Posted by Minnesota Oncology Physicians on August 3, 2022
August is National Immunization Awareness Month, created to highlight the importance of vaccination for people of all ages. People with cancer, especially those undergoing treatments like chemotherapy and radiation therapy, may have weakened immune systems, which put them at an increased risk for serious infections. As the COVID-19 pandemic continues, and as flu season approaches, the appropriate vaccinations can help protect these patients. It’s important to know vaccine recommendations to properly protect yourself from increased risk.
An expert panel of physicians from the National Comprehensive Cancer Network (NCCN) recommends adults with cancer receive two to three doses of a COVID-19 vaccine including an mRNA vaccine as their primary series. Booster doses with an mRNA vaccine are also recommended to build a stronger immune response.
It is also recommended that caregivers and close contacts of people with cancer be vaccinated against COVID-19 to help lower the risk for the person they are caring for.
Can I be vaccinated against COVID-19 while undergoing cancer treatment?
Most people with cancer, including patients undergoing active treatment, should receive the initial vaccine doses and boosters as soon as possible. However, people in the process of stem cell transplants or cellular therapy should wait at least three months after finishing treatment to be vaccinated. People with cancer undergoing major surgery may also need to wait up to two weeks before being vaccinated.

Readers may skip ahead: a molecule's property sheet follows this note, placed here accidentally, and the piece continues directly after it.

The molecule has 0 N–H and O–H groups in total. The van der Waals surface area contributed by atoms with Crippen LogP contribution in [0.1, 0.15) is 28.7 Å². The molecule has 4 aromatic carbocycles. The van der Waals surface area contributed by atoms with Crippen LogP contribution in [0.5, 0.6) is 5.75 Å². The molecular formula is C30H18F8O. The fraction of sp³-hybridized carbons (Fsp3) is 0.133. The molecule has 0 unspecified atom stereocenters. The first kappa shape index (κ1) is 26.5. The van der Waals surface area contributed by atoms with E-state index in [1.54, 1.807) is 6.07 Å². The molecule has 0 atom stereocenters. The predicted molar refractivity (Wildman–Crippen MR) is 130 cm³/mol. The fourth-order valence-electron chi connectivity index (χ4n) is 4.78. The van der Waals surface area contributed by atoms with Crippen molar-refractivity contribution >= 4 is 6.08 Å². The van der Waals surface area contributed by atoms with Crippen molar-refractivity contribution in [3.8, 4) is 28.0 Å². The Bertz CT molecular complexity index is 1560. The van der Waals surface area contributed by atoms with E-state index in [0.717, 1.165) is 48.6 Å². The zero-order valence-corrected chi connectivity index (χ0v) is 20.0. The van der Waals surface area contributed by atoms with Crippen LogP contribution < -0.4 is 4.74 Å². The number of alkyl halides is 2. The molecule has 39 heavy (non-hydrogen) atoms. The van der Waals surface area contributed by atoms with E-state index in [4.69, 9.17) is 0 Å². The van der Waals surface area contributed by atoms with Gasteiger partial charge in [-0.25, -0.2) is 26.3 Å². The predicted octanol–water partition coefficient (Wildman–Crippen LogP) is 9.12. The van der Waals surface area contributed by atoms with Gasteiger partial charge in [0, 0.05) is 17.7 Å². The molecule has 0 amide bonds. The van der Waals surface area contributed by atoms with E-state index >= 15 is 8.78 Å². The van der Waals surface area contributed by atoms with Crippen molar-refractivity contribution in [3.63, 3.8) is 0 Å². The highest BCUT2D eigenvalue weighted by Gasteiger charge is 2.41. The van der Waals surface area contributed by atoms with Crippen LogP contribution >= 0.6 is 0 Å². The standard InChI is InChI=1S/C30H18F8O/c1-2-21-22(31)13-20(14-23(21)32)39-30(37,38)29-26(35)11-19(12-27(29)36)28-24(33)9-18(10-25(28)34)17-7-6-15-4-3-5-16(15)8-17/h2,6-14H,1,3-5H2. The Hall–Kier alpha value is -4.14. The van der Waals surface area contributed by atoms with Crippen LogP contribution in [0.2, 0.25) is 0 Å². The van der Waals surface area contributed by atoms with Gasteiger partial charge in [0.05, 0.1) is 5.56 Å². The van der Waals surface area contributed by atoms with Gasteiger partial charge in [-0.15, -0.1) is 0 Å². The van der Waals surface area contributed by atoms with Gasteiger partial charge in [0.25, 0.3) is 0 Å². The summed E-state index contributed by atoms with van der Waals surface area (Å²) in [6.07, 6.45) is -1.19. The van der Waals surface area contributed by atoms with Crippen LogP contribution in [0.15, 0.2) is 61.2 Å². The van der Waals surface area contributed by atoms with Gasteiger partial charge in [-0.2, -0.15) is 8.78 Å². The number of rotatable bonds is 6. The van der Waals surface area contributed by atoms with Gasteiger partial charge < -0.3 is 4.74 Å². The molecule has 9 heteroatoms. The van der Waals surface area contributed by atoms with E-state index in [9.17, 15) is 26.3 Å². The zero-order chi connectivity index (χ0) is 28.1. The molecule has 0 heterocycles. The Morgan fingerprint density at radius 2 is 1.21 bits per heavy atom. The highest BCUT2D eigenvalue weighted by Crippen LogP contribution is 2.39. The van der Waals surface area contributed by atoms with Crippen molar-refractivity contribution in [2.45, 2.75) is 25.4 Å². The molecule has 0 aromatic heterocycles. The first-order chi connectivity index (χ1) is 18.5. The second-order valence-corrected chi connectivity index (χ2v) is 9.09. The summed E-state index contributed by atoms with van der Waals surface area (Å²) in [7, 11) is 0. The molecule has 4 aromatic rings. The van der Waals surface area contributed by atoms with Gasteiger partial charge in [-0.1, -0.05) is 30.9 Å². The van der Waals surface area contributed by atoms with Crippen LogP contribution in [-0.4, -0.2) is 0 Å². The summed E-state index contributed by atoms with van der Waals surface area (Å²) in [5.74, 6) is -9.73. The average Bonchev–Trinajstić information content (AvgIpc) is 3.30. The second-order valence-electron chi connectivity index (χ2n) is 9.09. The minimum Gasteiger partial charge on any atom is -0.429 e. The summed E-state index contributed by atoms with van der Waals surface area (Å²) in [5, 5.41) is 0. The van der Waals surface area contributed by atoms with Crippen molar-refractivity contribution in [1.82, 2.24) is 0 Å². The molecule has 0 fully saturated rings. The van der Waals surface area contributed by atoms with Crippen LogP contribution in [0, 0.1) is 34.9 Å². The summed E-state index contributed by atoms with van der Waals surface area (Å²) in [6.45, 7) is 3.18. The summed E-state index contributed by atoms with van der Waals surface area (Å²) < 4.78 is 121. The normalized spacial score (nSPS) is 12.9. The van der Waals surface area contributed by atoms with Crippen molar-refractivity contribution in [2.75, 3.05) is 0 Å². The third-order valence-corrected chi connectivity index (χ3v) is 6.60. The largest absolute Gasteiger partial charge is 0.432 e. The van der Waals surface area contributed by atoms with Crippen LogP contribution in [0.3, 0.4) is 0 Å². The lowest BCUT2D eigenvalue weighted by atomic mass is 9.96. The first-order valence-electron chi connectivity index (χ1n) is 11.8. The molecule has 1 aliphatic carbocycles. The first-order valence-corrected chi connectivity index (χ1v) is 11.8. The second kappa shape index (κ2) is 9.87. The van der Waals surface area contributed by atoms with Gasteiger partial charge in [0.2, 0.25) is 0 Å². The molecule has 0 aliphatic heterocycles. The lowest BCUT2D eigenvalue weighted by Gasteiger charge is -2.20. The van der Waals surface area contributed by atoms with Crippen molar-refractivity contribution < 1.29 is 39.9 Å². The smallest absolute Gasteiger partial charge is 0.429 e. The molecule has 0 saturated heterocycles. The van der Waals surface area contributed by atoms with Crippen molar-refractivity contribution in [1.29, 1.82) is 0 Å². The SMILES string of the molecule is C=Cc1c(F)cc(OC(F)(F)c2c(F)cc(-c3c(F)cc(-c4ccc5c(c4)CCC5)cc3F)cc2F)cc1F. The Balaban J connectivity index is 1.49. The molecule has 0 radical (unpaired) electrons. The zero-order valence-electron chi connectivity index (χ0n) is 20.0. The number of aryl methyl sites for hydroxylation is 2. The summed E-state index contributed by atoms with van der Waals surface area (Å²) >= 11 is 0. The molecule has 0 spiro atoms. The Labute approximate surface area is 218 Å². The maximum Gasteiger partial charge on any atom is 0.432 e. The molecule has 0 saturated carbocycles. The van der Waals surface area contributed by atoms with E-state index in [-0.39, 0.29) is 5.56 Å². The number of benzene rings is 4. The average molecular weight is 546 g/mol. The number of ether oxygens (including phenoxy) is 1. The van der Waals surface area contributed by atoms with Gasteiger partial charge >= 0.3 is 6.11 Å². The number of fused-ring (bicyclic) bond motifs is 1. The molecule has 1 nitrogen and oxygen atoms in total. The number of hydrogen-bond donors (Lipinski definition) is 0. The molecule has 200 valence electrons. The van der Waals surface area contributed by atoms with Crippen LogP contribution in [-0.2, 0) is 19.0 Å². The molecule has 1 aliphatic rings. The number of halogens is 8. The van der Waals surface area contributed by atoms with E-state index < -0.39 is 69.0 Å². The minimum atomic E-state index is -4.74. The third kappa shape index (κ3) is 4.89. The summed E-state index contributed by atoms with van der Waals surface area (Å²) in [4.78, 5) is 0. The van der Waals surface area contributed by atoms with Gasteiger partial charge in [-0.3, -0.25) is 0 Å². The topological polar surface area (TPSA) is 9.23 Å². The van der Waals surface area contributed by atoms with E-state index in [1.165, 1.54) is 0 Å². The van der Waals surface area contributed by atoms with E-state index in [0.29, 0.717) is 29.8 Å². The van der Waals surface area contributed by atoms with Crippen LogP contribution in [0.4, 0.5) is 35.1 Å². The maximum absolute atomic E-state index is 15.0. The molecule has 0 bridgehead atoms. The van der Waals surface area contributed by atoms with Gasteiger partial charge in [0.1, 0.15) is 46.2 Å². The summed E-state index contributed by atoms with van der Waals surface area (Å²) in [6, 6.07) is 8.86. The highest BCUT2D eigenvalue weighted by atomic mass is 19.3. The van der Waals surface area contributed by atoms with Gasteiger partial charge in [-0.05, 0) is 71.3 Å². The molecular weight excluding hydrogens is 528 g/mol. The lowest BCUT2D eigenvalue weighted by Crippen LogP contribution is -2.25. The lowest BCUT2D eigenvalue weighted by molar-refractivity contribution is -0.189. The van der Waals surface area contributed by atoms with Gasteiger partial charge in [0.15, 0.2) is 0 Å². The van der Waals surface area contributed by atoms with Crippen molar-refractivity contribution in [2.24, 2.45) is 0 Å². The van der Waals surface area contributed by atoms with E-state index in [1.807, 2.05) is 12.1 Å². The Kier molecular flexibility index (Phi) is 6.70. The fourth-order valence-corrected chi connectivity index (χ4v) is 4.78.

People with cancer may be at a higher risk for complications from influenza. These may include dehydration, sinus or ear infections, bronchitis, pneumonia, sepsis, or inflammation of the heart, brain, or muscle tissues. Cancer patients should receive the flu shot with the inactive virus yearly. The CDC recommends most adults receive the flu shot in September or October of each year, but people with cancer should consult their cancer care team on the best time to receive the flu vaccine for their cancer type and treatment plan.
People with cancer should not receive the nasal mist flu vaccine, which contains a weakened version of the live virus. Family members of a person with cancer may receive the nasal mist flu vaccine, unless the patient has a severely weakened immune system or is being cared for in a germ-protected environment.
People with cancer should speak to their physician about their cancer treatment and risk factors for the vaccine-preventable disease before receiving any immunizations. Your physician will help you determine which vaccines are most appropriate and effective for you and when you should receive them.